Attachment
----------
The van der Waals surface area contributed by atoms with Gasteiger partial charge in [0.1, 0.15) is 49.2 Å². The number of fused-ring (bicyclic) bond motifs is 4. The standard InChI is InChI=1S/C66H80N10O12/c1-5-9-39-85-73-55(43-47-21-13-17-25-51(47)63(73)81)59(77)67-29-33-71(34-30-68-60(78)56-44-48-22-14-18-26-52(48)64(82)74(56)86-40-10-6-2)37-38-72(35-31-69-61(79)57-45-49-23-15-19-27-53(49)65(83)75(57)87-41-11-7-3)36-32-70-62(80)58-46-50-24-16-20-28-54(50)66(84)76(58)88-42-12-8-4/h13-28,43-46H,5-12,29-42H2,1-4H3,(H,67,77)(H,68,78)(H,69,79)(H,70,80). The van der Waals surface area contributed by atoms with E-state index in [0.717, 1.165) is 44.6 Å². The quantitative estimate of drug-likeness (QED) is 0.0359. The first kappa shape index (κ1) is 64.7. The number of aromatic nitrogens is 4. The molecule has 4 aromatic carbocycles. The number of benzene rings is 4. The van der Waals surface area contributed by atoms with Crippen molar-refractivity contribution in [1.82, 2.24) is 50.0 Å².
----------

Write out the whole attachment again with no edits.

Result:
The van der Waals surface area contributed by atoms with Gasteiger partial charge in [0.1, 0.15) is 49.2 Å². The number of fused-ring (bicyclic) bond motifs is 4. The standard InChI is InChI=1S/C66H80N10O12/c1-5-9-39-85-73-55(43-47-21-13-17-25-51(47)63(73)81)59(77)67-29-33-71(34-30-68-60(78)56-44-48-22-14-18-26-52(48)64(82)74(56)86-40-10-6-2)37-38-72(35-31-69-61(79)57-45-49-23-15-19-27-53(49)65(83)75(57)87-41-11-7-3)36-32-70-62(80)58-46-50-24-16-20-28-54(50)66(84)76(58)88-42-12-8-4/h13-28,43-46H,5-12,29-42H2,1-4H3,(H,67,77)(H,68,78)(H,69,79)(H,70,80). The van der Waals surface area contributed by atoms with E-state index in [0.717, 1.165) is 44.6 Å². The quantitative estimate of drug-likeness (QED) is 0.0359. The first kappa shape index (κ1) is 64.7. The number of aromatic nitrogens is 4. The molecule has 4 aromatic carbocycles. The number of benzene rings is 4. The van der Waals surface area contributed by atoms with Crippen molar-refractivity contribution in [1.82, 2.24) is 50.0 Å².